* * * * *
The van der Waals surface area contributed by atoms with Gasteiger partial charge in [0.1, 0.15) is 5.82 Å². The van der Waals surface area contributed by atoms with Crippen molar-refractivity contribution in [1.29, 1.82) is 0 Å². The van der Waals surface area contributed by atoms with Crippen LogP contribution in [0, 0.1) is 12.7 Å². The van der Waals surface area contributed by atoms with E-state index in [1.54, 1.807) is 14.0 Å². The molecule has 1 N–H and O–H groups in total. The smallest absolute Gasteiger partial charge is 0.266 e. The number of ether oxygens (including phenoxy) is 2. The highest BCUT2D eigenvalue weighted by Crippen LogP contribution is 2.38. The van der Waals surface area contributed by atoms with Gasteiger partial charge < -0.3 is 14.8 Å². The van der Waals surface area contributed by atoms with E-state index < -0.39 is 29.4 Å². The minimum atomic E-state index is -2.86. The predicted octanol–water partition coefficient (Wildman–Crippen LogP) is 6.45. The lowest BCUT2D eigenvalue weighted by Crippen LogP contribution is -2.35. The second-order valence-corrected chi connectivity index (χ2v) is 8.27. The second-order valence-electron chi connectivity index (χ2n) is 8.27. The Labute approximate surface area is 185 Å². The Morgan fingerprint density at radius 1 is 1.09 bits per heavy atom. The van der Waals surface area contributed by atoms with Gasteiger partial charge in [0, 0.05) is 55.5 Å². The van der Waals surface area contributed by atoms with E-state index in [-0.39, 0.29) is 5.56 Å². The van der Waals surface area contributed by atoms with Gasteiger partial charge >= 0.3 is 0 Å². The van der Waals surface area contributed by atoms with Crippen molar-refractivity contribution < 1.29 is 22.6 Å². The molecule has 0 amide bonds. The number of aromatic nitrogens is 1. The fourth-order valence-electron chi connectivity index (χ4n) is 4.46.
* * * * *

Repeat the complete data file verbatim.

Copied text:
The van der Waals surface area contributed by atoms with Gasteiger partial charge in [0.1, 0.15) is 5.82 Å². The van der Waals surface area contributed by atoms with Crippen molar-refractivity contribution in [1.29, 1.82) is 0 Å². The van der Waals surface area contributed by atoms with Crippen LogP contribution in [0, 0.1) is 12.7 Å². The van der Waals surface area contributed by atoms with E-state index in [1.54, 1.807) is 14.0 Å². The molecule has 1 N–H and O–H groups in total. The smallest absolute Gasteiger partial charge is 0.266 e. The number of ether oxygens (including phenoxy) is 2. The highest BCUT2D eigenvalue weighted by Crippen LogP contribution is 2.38. The van der Waals surface area contributed by atoms with Gasteiger partial charge < -0.3 is 14.8 Å². The van der Waals surface area contributed by atoms with E-state index < -0.39 is 29.4 Å². The minimum atomic E-state index is -2.86. The predicted octanol–water partition coefficient (Wildman–Crippen LogP) is 6.45. The lowest BCUT2D eigenvalue weighted by Crippen LogP contribution is -2.35. The second-order valence-corrected chi connectivity index (χ2v) is 8.27. The second-order valence-electron chi connectivity index (χ2n) is 8.27. The Labute approximate surface area is 185 Å². The Morgan fingerprint density at radius 1 is 1.09 bits per heavy atom. The van der Waals surface area contributed by atoms with Gasteiger partial charge in [0, 0.05) is 55.5 Å². The van der Waals surface area contributed by atoms with E-state index in [-0.39, 0.29) is 5.56 Å². The van der Waals surface area contributed by atoms with Gasteiger partial charge >= 0.3 is 0 Å². The van der Waals surface area contributed by atoms with Crippen molar-refractivity contribution < 1.29 is 22.6 Å². The molecule has 0 amide bonds. The number of aromatic nitrogens is 1. The fourth-order valence-electron chi connectivity index (χ4n) is 4.46.